Watching Ebert: Amadeus (Forman, 1984)

This is the next in a series of reviews of films Roger Ebert has given four stars to between the years of 1967 and 2007, inspired by his book, Roger Ebert’s Four Star Reviews.

When trying to recommend this film to my friends, I can see their eyes deaden before me. After all, this is a period piece, full of frilly costumes and powdered wigs, about the life and times of a classical composer and Mozart, the man who drove him mad. It brings to mind the stuffy stilted costume dramas we are all familiar with, with its dry dialogue and mannered behavior. However, Amadeus is as far from mannered as films get. It manages to maintain an air of reverence to the genre while also rebelling against the mannerisms and emotional restraint that characterize similar films. It is passionate, moving, hysterically funny, and deserves to be placed alongside Goodfellas and Lawrence of Arabia as one of the greatest biopics ever created.

We begin with Salieri (F. Murray Abraham), ranting and raving that he killed Mozart. A doctor at the sanitorium asks him if he truly did what he claims, and the film is told in flashback from there. He was raised as a man of God but always longed to be able to pursue a life in music. When his father dies suddenly, he views it as a miracle that will enable him to follow his dream career. He is named court composer in Vienna, where he first encounters Mozart (Tom Hulce), a lewd disrespectful young upstart who hears a piece Salieri labored over and improves it so casually, it seems an afterthought. After suffering for years at watching this young man with so much more talent than him, he loses faith in God and his own sanity, and comes up with a way to exploit Mozart’s inner demons in hopes of killing him.

As directed by Milos Forman, Mozart is played with a twinge of punk-rocker self-righteousness, from the reckless behavior to the hints of pink lacing his wig in a sea of white powdered heads. Tom Hulce plays him with the charm of a popular teenager, peppering his enjoyment of life with an outrageous laugh, without losing sight of the mercurial swings in temperament that come with holding the burden of such an incredible talent. It’s no surprise that Forman was the man to helm this project—before he made Amadeus, he made Hair and One Flew Over the Cuckoo’s Nest, both rebellious films in their own right, preferring a free-form lifestyle to conforming to the whims of society. Yet they are also about he struggles of a misunderstood individual to maintain his ability to live his life the way he sees fit, which mirrors Salieri’s struggle (later Forman films like The People vs. Larry Flynt and Man in the Moon deal with this as well). He keeps the dialogue reverent without becoming anachronistically contemporary, and he keeps the tempo upbeat while letting the film remain framed in a dignified powdered-wig period film visual style.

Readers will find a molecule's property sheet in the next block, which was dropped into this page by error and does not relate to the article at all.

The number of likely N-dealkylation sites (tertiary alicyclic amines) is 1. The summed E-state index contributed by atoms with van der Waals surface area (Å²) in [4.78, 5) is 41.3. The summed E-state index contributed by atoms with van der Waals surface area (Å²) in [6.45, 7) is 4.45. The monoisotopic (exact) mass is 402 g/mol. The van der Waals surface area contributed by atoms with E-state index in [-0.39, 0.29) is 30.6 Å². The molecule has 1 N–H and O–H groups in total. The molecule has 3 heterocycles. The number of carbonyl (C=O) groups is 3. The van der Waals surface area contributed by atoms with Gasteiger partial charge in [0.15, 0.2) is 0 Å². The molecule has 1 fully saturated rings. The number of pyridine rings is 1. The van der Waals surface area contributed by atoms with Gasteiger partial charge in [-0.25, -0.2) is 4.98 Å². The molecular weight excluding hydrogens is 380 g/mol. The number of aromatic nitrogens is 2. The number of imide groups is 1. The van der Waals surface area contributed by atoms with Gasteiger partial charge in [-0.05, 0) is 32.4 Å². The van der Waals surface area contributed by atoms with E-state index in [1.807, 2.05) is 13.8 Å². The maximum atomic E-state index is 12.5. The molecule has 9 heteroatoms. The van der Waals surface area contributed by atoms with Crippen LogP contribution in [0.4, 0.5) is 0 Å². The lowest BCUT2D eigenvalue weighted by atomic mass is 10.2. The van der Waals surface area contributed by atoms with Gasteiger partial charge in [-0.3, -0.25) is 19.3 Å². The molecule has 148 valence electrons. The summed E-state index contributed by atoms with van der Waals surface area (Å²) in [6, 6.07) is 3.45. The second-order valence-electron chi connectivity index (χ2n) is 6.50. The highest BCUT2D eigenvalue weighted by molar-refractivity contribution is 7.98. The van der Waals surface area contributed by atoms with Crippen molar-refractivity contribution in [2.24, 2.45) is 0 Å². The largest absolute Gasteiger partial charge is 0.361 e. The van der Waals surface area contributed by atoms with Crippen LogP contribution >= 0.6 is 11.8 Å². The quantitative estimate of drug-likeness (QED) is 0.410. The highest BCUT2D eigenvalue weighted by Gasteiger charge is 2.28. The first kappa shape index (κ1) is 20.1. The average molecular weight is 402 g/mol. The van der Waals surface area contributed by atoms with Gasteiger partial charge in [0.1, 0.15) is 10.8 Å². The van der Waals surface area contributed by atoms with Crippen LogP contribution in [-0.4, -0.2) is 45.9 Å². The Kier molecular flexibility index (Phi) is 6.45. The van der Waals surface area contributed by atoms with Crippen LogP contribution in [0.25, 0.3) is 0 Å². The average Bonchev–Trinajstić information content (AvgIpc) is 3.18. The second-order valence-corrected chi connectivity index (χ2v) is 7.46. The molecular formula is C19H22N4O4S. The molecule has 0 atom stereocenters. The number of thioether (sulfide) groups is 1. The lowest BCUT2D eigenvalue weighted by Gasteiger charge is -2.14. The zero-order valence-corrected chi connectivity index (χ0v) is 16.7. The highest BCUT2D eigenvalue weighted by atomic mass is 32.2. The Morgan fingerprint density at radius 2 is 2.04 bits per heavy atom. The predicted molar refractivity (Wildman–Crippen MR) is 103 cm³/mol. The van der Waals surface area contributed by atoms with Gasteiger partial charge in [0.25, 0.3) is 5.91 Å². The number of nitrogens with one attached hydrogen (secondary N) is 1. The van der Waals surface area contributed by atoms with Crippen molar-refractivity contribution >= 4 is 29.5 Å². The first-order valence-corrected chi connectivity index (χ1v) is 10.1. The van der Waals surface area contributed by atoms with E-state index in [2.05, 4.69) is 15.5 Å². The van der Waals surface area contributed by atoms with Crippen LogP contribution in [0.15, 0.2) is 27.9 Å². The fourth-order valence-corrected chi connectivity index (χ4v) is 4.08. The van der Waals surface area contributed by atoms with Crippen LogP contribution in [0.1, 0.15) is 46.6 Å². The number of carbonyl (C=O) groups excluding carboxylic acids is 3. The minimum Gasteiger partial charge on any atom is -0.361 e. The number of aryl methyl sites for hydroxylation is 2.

At the end of it all, however, this movie belongs to F. Murray Abraham. Salieri is possibly one of the best characters in all of cinema, a perfect manifestation of a regular man with big dreams who realizes before our eyes that he will never be the best, no matter how hard he works. The scene in which Salieri reads Mozart’s music off the page and understands that he is in the presence of brilliance almost certainly won Abraham the Oscar—he is unspeakably upset, but Abraham doesn’t play the anguish. He plays the joy that overwhelms that anguish, the joy that God blessed him with the opportunity to witness such genius in the palm of his hands. It’s such a complex emotion to play, and Abraham lets the battle between those two feelings permeate through his entire performance. I have trouble recalling too many better performances that I’ve ever seen—one of the best roles of all time, contained in one of the best biopics of all time. I urge anyone reading this who hasn’t yet seen this film to stop what you’re doing and rent it. Yes, even if you hate frilly costumes and powdered wigs.


Ebert says: “Amadeus is a magnificent film, full and tender and funny and charming—and in the end, sad and angry, too, because in the character of Salieri it have given us a way to understand not only greatness, but our own lack of it.”

Read the rest here.

~ by russellhainline on May 26, 2009.

5 Responses to “Watching Ebert: Amadeus (Forman, 1984)”

  1. I really enjoyed this movie.

  2. Excellent blog! Very interesting aspects. I will regularly read it. Also e-mailed on rss.

  3. Excellent blog! Very interesting themes. I will allways read it. Also subsribed on rss.

  4. Great blog! Very interesting aspects. I will regularly read it. May i post your backlink on my page?

  5. Great movie,divine music and amazing perfomances.A rare masterpiece

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